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    Honestly I’ve been waiting nearly two years for help I am beyond reliant on them ‘trying to help’ I appreciate you’re advice but I’m just going to keep reading about it myself and trying my best to keep normal x
     
  6. evilclive

    evilclive Type 1 · Well-Known Member

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    Who have you asked, and when?

    If you're in the UK, there are loads of good people out there who can and will help you - without waiting. If your GP won't help, change GP. Call the diabetes team at your local big hospital, ask how to get a DSN appointment, and don't take no for an answer. Have the appointment, arrange a treatment plan, arrange follow up appointments and go to them.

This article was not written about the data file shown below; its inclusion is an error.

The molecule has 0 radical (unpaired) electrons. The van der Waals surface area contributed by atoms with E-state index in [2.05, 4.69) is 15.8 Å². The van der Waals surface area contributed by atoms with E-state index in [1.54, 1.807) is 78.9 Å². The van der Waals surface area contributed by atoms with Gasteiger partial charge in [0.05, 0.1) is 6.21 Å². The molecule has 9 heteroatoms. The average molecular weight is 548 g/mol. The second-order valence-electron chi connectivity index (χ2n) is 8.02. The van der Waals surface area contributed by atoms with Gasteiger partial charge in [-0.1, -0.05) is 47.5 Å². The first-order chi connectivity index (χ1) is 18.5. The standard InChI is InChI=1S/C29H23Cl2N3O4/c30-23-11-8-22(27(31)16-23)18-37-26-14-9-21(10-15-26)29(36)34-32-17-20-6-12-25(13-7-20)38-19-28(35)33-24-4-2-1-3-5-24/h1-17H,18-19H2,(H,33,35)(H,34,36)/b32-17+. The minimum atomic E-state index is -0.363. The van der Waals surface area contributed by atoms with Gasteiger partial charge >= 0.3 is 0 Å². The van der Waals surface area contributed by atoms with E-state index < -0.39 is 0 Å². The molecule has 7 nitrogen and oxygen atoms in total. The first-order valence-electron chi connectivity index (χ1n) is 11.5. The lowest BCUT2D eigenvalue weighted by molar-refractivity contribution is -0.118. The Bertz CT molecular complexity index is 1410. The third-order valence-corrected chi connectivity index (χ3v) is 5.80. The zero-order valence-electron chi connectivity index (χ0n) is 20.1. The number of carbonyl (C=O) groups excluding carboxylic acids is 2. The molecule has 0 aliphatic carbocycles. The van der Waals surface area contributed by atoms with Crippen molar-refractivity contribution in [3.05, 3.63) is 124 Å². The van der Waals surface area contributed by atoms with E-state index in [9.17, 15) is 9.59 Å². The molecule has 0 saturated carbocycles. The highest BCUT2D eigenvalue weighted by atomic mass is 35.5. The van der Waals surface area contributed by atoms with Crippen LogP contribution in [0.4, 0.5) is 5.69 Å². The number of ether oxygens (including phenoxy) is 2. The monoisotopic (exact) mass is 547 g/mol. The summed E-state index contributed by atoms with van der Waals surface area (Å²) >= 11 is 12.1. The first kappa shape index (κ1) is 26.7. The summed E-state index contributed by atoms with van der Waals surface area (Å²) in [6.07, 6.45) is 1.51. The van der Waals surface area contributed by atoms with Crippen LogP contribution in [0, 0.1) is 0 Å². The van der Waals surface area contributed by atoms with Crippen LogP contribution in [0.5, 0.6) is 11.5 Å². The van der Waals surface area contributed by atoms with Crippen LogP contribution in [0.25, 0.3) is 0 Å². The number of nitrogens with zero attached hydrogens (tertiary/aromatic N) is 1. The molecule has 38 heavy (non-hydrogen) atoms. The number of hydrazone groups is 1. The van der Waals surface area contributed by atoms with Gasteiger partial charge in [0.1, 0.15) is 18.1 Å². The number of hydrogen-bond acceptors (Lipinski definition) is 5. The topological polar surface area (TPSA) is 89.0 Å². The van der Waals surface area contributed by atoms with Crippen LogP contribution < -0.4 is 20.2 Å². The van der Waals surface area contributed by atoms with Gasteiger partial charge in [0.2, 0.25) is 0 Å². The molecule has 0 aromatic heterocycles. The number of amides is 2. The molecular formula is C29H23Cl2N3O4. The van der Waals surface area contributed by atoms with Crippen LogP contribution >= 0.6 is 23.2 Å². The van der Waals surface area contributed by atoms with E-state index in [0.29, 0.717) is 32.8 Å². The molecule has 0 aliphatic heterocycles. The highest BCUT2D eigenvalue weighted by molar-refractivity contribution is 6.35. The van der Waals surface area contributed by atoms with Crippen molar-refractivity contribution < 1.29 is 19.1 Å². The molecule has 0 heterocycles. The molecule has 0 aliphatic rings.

It is possible to look after diabetes without much outside help if you work at it. Testing is vital - lots of it. 6+ tests a day, and adjusting doses based on what you eat, what you do and what the tests tell you. But it's not something you can just relax at - T1 diabetes can change daily, so needs constant vigilance.

    This stuff is important. You can get away with not very much for a while, but at some point it's very likely to go wrong, either from something like DKA, or complications from running high sugars for too long. If on the other hand you look after it, a lot of the problems can be undone.
     
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  7. Kevvb1

    Kevvb1 Type 1 · Active Member